However, let's be honest. There are times when any image is better than none. There are even some CJs who can hold their own against PJs. I have no problem with (semi-trained) CJs. But, I don't approve of anyone giving content away for free. I'm happy to compete against cheap and inexperienced.

Nobody can compete against free.

The worst part is CJs are paying to provide content. They pay for the equipment, they pay for fuel, they may purchase access to an event, they pay an Internet Service Provider to transmit images. Any way we look at it, the CJs are paying to have their images taken from them.

If someone has a desire to "let their name be known" for cheap, at least go to a micro-stock agency like Shutterstock.com and get your quarter-per-download. It'll start to pay for the cost of acquiring images. If a CJ is really good, s/he may make a profit. Good for them.

Until this happens my dear pro PJs, list your dits and 400mm lenses on Ebay. Forget all that rubbish about f-stops and accuracy. AP replaced us all with "trusted and unbiased" (free) CJs. They'll soon be taking us inside prisons and riding out hurricanes to let us know which pet fashions are hot this season.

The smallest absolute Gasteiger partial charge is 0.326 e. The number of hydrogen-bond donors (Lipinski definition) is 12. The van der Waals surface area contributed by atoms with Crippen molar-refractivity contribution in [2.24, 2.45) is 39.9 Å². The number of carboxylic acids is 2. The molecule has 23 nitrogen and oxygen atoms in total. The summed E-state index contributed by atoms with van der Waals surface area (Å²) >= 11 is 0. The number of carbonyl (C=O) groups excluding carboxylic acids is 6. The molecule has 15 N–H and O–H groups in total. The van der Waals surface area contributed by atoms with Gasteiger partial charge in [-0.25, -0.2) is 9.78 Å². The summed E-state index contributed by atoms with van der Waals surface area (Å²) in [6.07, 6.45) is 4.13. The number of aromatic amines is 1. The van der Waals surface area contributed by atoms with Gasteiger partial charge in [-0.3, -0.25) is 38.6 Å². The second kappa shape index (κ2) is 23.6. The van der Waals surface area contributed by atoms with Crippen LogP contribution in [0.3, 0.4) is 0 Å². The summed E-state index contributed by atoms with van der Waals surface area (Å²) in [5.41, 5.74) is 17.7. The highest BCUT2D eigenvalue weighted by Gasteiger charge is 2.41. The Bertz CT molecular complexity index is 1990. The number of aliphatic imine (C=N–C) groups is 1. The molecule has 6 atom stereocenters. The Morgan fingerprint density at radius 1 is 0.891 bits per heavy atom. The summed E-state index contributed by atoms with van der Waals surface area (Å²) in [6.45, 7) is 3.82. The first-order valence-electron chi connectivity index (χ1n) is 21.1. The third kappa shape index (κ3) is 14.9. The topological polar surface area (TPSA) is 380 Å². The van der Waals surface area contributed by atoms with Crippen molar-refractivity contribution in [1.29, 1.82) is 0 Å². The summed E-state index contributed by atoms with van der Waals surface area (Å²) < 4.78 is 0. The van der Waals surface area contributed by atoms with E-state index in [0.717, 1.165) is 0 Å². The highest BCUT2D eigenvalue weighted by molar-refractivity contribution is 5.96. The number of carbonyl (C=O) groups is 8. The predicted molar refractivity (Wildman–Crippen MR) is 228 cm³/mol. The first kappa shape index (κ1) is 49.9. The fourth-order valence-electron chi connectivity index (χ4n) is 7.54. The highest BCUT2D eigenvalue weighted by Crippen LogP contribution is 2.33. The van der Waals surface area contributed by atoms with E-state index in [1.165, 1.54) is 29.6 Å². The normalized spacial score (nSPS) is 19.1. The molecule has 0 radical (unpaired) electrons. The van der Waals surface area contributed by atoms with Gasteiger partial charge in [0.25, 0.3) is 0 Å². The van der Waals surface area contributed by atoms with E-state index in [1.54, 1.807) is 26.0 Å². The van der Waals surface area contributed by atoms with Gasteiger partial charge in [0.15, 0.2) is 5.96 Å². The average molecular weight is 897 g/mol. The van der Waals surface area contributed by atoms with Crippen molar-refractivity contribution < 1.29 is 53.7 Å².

Enough for now,

13 comments:

Michael said...

I'm kind of dumbfounded by all this. Part of me thinks the AP is smart to align themselves with this group. The majority of the stuff the CJs produce will be useless to the AP, but if something happens and one of these CJs get something breaking or significant, AP will be the first news service to have it.

Most of me, however, is outraged that some photo hobbyist with a half-decent digital camera is chipping away the credibility of all journalists and taking jobs away from professionals who make their living out of covering news. You are right, how can AP claim to be a trusted source when there is no way to hold CJs accountable for the work they do?

Phlip said...

The worst part is CJs are paying to provide content. They pay for the equipment, they pay for fuel, they may purchase access to an event, they pay an Internet Service Provider to transmit images. Any way we look at it, the CJs are paying to have their images taken from them.